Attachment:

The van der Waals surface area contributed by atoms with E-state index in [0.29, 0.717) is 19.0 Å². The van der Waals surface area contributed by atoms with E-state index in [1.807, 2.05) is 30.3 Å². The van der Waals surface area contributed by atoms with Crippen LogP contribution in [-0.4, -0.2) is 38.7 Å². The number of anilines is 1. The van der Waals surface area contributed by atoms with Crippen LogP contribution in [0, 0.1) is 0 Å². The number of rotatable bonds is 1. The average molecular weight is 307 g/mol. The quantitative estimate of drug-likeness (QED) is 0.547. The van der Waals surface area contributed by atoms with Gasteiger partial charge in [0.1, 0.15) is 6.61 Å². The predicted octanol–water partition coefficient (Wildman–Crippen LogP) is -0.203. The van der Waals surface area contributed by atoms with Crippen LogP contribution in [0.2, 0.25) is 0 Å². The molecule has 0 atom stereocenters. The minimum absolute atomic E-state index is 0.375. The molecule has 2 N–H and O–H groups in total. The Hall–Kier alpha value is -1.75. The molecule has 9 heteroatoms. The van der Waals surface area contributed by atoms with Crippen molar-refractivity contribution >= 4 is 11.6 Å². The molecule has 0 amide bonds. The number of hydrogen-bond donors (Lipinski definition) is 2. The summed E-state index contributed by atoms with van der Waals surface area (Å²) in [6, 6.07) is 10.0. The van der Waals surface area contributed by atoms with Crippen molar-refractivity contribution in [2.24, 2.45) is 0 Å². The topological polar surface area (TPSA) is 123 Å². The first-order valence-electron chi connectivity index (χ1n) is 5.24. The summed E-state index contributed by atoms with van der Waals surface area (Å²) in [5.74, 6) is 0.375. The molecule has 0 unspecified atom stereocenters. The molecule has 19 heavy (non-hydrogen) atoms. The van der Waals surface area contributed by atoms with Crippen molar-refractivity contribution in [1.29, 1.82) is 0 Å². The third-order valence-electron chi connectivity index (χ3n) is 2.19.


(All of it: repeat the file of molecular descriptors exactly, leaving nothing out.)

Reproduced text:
The van der Waals surface area contributed by atoms with E-state index in [0.29, 0.717) is 19.0 Å². The van der Waals surface area contributed by atoms with E-state index in [1.807, 2.05) is 30.3 Å². The van der Waals surface area contributed by atoms with Crippen LogP contribution in [-0.4, -0.2) is 38.7 Å². The number of anilines is 1. The van der Waals surface area contributed by atoms with Crippen LogP contribution in [0, 0.1) is 0 Å². The number of rotatable bonds is 1. The average molecular weight is 307 g/mol. The quantitative estimate of drug-likeness (QED) is 0.547. The van der Waals surface area contributed by atoms with Gasteiger partial charge in [0.1, 0.15) is 6.61 Å². The predicted octanol–water partition coefficient (Wildman–Crippen LogP) is -0.203. The van der Waals surface area contributed by atoms with Crippen LogP contribution in [0.2, 0.25) is 0 Å². The molecule has 0 atom stereocenters. The minimum absolute atomic E-state index is 0.375. The molecule has 2 N–H and O–H groups in total. The Hall–Kier alpha value is -1.75. The molecule has 9 heteroatoms. The van der Waals surface area contributed by atoms with Crippen molar-refractivity contribution >= 4 is 11.6 Å². The molecule has 0 amide bonds. The number of hydrogen-bond donors (Lipinski definition) is 2. The summed E-state index contributed by atoms with van der Waals surface area (Å²) in [6, 6.07) is 10.0. The van der Waals surface area contributed by atoms with Crippen molar-refractivity contribution in [2.24, 2.45) is 0 Å². The topological polar surface area (TPSA) is 123 Å². The first-order valence-electron chi connectivity index (χ1n) is 5.24. The summed E-state index contributed by atoms with van der Waals surface area (Å²) in [5.74, 6) is 0.375. The molecule has 0 unspecified atom stereocenters. The molecule has 19 heavy (non-hydrogen) atoms. The van der Waals surface area contributed by atoms with Crippen molar-refractivity contribution in [1.29, 1.82) is 0 Å². The third-order valence-electron chi connectivity index (χ3n) is 2.19.